As an X-Men fan I know some stuff about them. But out of the original 5 X-Men: Cyclops, Marvel Girl, Iceman, Beast, and Angel. Of the five Angel is the one I know the least about. I know he’s got wings and sometimes he turns blue and fights the team but who doesn’t now a days. So when in 2008 a 5 issue miniseries titled Angel:Revelations came out I picked it up to learn all I needed to know. And this is when I learned that there wasn’t much to the story.

My main problem with this miniseries is how cliche it is. Warren Worthington the Third is a rich kid in a private, religious school so already he’s not relatable to me. He’s got a rival who is a jock, a cheerleader girlfriend, and a loser of a best friend. It’s like they grabbed every teenager story and tried to graft it onto one character, so Warren is a good athlete and he has a girlfriend but he hangs out with a loser. There’s also a pedophile priest, who abuses the loser kid, and the way the story just kinda brushes this off later is lazy. Warren was only a likable character when he was worrying about his wings and near the end when he becomes Angel.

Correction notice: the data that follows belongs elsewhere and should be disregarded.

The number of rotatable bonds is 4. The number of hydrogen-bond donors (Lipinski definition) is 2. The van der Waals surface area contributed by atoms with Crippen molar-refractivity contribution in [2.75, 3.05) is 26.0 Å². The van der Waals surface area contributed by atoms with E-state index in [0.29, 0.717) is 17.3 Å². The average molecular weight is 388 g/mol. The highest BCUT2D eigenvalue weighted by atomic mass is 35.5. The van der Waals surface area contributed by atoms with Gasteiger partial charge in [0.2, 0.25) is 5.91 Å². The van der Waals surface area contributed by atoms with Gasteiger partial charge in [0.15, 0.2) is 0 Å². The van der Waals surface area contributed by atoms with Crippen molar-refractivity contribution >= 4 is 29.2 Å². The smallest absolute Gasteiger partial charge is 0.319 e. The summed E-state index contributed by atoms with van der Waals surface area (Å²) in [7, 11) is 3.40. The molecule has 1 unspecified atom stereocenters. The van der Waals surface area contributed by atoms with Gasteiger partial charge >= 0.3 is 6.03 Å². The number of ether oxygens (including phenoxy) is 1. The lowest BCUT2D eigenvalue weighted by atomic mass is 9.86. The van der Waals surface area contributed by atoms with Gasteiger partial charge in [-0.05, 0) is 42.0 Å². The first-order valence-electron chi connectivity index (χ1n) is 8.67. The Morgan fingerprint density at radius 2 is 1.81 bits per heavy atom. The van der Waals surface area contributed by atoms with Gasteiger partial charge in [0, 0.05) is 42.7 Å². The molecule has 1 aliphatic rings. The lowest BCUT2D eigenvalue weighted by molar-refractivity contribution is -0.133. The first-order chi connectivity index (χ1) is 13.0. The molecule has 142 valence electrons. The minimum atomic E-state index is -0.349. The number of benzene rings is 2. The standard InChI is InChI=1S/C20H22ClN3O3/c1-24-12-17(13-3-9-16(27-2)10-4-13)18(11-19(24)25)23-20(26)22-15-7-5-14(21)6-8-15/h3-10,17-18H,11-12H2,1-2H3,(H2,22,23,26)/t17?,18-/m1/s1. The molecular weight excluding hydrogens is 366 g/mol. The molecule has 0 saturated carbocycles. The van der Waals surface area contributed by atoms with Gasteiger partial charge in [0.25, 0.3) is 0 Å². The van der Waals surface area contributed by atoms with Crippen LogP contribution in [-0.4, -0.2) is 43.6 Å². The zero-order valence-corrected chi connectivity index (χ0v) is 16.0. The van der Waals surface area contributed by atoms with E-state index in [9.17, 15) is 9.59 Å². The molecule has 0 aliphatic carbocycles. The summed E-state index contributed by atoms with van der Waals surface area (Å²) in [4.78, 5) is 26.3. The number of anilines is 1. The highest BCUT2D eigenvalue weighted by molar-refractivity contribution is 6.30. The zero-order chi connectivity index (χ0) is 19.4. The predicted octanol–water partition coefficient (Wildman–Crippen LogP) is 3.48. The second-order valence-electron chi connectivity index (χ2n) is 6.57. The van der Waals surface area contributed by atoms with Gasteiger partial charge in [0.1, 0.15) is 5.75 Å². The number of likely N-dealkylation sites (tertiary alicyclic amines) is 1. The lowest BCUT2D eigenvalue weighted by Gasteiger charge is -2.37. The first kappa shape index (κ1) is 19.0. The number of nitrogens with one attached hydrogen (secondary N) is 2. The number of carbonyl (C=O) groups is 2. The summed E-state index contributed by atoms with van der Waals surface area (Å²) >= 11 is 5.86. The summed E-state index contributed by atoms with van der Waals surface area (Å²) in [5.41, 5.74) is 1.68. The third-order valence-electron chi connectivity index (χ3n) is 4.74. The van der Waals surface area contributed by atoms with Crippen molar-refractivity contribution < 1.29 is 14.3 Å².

On the pros side I really liked the villain. He’s an unnamed psychopath who disguises himself as a priest to gain access to places he needs to go. He kidnaps a little mutant girl after killing her parents. The girl has the power to locate other mutants so the psycho uses her to hunt them down. The guy’s got an imposing presence and they manage to make him a looming threat throughout the story.The art is a style I haven’t seen before. The character designs are all wonky because everyone’s got elongated limbs and stubby faces. The shading is pretty dark too, which I don’t mind in the darker parts of the story. The coloring is a bit dull though.